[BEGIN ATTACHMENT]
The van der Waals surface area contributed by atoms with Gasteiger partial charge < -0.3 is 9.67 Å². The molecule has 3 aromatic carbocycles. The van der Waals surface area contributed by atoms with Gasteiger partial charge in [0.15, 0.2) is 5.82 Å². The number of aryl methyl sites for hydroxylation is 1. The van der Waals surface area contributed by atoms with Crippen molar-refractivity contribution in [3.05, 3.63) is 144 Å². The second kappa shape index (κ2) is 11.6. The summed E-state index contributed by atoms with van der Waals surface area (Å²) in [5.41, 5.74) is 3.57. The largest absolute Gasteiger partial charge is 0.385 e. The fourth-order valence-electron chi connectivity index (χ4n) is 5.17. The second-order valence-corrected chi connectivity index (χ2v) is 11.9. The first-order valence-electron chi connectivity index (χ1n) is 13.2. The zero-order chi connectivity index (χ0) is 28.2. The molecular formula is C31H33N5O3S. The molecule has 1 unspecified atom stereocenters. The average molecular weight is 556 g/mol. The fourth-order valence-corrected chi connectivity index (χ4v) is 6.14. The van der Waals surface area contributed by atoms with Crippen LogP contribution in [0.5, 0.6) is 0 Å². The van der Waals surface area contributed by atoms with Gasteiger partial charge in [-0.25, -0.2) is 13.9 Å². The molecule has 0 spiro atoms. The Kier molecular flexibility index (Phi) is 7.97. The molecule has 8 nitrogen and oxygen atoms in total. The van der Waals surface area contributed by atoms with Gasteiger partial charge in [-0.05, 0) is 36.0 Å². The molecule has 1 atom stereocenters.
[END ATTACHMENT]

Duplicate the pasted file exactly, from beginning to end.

The van der Waals surface area contributed by atoms with Gasteiger partial charge < -0.3 is 9.67 Å². The molecule has 3 aromatic carbocycles. The van der Waals surface area contributed by atoms with Gasteiger partial charge in [0.15, 0.2) is 5.82 Å². The number of aryl methyl sites for hydroxylation is 1. The van der Waals surface area contributed by atoms with Crippen molar-refractivity contribution in [3.05, 3.63) is 144 Å². The second kappa shape index (κ2) is 11.6. The summed E-state index contributed by atoms with van der Waals surface area (Å²) in [5.41, 5.74) is 3.57. The largest absolute Gasteiger partial charge is 0.385 e. The fourth-order valence-electron chi connectivity index (χ4n) is 5.17. The second-order valence-corrected chi connectivity index (χ2v) is 11.9. The first-order valence-electron chi connectivity index (χ1n) is 13.2. The zero-order chi connectivity index (χ0) is 28.2. The molecular formula is C31H33N5O3S. The molecule has 1 unspecified atom stereocenters. The average molecular weight is 556 g/mol. The fourth-order valence-corrected chi connectivity index (χ4v) is 6.14. The van der Waals surface area contributed by atoms with Crippen LogP contribution in [0.5, 0.6) is 0 Å². The van der Waals surface area contributed by atoms with Gasteiger partial charge in [-0.25, -0.2) is 13.9 Å². The molecule has 0 spiro atoms. The Kier molecular flexibility index (Phi) is 7.97. The molecule has 8 nitrogen and oxygen atoms in total. The van der Waals surface area contributed by atoms with Gasteiger partial charge in [-0.05, 0) is 36.0 Å². The molecule has 1 atom stereocenters.